You can walk and can handle going up a few stairs.
Maximum of 15 steps (1 floor up) to reach the accommodation or manoeuvre into it.
You can only handle one step at a time.
The accommodation is quite accessible, can suit wheelchair users.
You need a fully accessible accommodation.
Maximum thresholds of 3 cm (1 inch), suits wheelchair users.
Podcast: Wheelchair User & Chronic Illness Blogger
Podcast Episode 13: Natasha Lipman, Wheelchair User & Chronic Illness Blogger
Natasha Lipman is a chronic illness blogger and Instagrammer from London. She writes about her experiences of navigating chronic illness as she makes her way into her thirties. Natasha started blogging in 2013 as a way to manage her feelings about her chronic illnesses. At the time, she was, unfortunately, hitting ‘rock bottom’ health-wise and was struggling to cope. At the age of 24, Natasha genuinely thought that her life was over. She thought that she would never be able to function well enough to have any form of social life, let alone work.
Natasha is now a journalist for a major broadcaster, working part-time from home. She set up a youth journalism project from home, including co-founding the first online platform for young Libyans to talk about their experiences of the Revolution. This won her a trip to India to meet Richard Branson with the Virgin Media Pioneers. Through her writing, Natasha’s goal is to share her experiences of how she copes with chronic illnesses. She aims to document the ups, downs, and everything in between.
Natasha has had Ehlers-Danlos Syndrome her whole life, which is a connective tissue disorder. However, she wasn’t diagnosed until the age of 21 when she happened to see a new physiotherapist. She recognised symptoms and recommended Natasha see a consultant. Natasha took her advice, saw a consultant, and was eventually diagnosed. As time went on, her symptoms worsened, and in 2013, she was diagnosed with Postural Orthostatic Tachycardia Syndrome (autonomic dysfunction) and Histamine Intolerance. In November 2015, Natasha was also diagnosed with ME, thanks to post-viral fatigue.
Natasha found herself in a routine of pushing herself too hard and then ultimately crashing out for months after. Once she landed her dream journalism job she realised even taking a cab and walking around the office was too much for her. It was at this point that she finally came to terms with the fact that a wheelchair would be useful.
Up until this time Natasha had the belief that if she worked hard enough she could prevent her body from declining. She made the realisation that having a wheelchair could completely improve her quality of life. She would be able to prevent pain and fatigue. Natasha sees it as a life-changing experience as it has allowed her to have a life again.
Blogging about her illnesses, for Natasha, started as a catharsis. It was a way to keep busy while she was dealing with her fatigue. She says it was a natural progression as a result of her disability.
Natasha has worked for some amazing companies and charities. She also created an international youth writing and journalism training platform, which won her a trip to India to meet Richard Branson with the Virgin Media Pioneers. From this came the first online project for young people involved in the Libyan revolution to tell their stories.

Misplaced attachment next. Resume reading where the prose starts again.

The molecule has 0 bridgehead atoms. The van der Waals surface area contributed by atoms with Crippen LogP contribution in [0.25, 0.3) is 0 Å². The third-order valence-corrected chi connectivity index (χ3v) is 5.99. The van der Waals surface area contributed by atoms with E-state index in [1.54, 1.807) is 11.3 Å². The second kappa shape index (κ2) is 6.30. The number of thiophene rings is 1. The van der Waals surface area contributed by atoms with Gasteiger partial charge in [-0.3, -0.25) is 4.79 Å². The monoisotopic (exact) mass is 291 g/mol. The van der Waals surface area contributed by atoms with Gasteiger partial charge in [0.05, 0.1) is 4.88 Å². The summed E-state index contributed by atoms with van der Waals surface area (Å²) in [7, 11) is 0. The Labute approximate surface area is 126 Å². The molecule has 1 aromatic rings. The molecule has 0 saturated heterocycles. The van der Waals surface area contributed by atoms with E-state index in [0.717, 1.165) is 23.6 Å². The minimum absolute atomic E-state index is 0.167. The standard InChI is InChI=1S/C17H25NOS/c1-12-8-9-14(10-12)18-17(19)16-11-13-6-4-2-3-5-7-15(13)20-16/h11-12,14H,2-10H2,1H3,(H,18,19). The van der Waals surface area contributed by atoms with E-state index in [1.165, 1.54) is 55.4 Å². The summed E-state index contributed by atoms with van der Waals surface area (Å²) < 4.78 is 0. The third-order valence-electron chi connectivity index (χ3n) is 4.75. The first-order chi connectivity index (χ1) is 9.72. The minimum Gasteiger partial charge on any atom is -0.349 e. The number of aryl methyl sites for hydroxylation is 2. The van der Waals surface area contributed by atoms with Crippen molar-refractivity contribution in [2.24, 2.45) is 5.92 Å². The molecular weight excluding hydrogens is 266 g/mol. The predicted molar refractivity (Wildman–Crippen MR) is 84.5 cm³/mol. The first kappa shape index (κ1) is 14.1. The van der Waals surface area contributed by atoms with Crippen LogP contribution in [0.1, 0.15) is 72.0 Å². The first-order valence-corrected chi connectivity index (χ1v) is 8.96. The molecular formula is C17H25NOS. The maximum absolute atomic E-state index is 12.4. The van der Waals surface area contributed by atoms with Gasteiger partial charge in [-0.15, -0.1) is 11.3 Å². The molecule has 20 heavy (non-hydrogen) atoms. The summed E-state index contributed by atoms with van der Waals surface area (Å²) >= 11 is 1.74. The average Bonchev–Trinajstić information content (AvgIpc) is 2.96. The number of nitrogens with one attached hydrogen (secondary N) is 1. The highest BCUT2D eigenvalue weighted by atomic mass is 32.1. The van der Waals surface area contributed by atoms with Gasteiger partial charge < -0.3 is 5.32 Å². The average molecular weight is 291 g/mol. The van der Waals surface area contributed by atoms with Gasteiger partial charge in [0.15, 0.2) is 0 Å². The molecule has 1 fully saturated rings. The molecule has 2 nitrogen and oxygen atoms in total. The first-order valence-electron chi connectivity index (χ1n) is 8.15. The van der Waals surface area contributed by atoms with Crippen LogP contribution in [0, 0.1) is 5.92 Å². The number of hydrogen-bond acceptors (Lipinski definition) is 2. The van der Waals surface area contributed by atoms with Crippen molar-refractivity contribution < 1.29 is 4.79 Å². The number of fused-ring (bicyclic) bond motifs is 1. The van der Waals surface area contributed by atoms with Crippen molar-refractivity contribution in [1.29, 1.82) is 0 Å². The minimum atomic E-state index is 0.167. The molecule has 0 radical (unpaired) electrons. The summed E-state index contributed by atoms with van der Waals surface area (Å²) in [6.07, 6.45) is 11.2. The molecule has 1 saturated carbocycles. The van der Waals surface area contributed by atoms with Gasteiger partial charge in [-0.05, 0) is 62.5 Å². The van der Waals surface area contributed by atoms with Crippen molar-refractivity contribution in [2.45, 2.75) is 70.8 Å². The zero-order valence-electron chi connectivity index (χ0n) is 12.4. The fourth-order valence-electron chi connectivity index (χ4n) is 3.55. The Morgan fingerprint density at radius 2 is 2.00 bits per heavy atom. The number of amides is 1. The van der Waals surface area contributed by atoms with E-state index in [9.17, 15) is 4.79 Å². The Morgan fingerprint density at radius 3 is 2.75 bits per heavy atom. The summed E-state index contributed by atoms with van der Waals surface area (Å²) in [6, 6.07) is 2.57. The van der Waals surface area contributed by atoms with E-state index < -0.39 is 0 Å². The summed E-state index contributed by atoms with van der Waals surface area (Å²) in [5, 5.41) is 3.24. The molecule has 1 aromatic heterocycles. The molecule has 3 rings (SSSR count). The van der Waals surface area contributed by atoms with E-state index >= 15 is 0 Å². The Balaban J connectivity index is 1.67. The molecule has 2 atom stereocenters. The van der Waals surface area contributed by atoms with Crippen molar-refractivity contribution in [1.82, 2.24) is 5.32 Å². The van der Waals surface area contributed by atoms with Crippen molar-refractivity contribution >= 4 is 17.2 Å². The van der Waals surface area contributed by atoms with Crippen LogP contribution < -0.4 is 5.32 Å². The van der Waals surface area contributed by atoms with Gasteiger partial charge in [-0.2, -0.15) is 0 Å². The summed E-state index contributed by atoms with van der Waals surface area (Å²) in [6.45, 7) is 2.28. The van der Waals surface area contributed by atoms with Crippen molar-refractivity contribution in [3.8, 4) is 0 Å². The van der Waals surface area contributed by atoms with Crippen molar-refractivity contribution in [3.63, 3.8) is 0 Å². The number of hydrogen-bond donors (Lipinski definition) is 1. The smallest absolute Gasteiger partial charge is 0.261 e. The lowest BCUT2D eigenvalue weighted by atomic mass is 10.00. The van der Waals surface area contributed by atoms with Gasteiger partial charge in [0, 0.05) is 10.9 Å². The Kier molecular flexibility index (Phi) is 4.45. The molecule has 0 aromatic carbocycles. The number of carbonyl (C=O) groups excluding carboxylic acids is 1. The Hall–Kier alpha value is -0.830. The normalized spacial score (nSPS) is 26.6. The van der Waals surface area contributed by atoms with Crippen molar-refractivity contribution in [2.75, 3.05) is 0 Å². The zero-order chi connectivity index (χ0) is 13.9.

Visible and Invisible Disabilities
Travelling with a disability results in many challenges. Natasha has only been a wheelchair user since she was 21. As a result, she has seen both the sides of travel with that of a visible and invisible disability.
She noticed that when arriving at airports without a wheelchair, the airport staff were less accommodative. To a certain degree, they did not take Natasha’s disabilities seriously and were unwilling to provide the appropriate assistance. Although, when she began travelling with a wheelchair, her experiences at airports became a lot better and she felt she was met with more enthusiastic support.
Natasha’s advice for people with disabilities when travelling is to do as much research beforehand. For example, read reviews online, speak to other people with disabilities and book access needs in advance. Natasha says it’s really important to be strong and stand up for yourself in situations where you think you might not be receiving the assistance that you require.
One travel highlight, accessibility wise, for Natasha, was Disneyland in Paris. This was her first time travelling with her wheelchair. The train, which is fully accessible, went straight there, everything was flat, they got carer tickets and there were no queues for disabled people. It was the first place where Natasha felt her disability wasn’t an issue.
For Natasha, after spending a huge amount of time in bed as a result of her disabilities, it’s extremely important to travel. To get outside of her own environment, experience other cultures and meet new people. Even though it is extremely challenging for her, it is something that has always been important to Natasha. She believes that travelling, especially due to her limited-mobility, whether it be within England or abroad, can completely open up her world.
Natasha is really proud of her ability to take negative situations and turn them into something useful and positive. Out of these negative situations, she has managed to find ways to enjoy things that make her really happy alongside elements that are extremely challenging.
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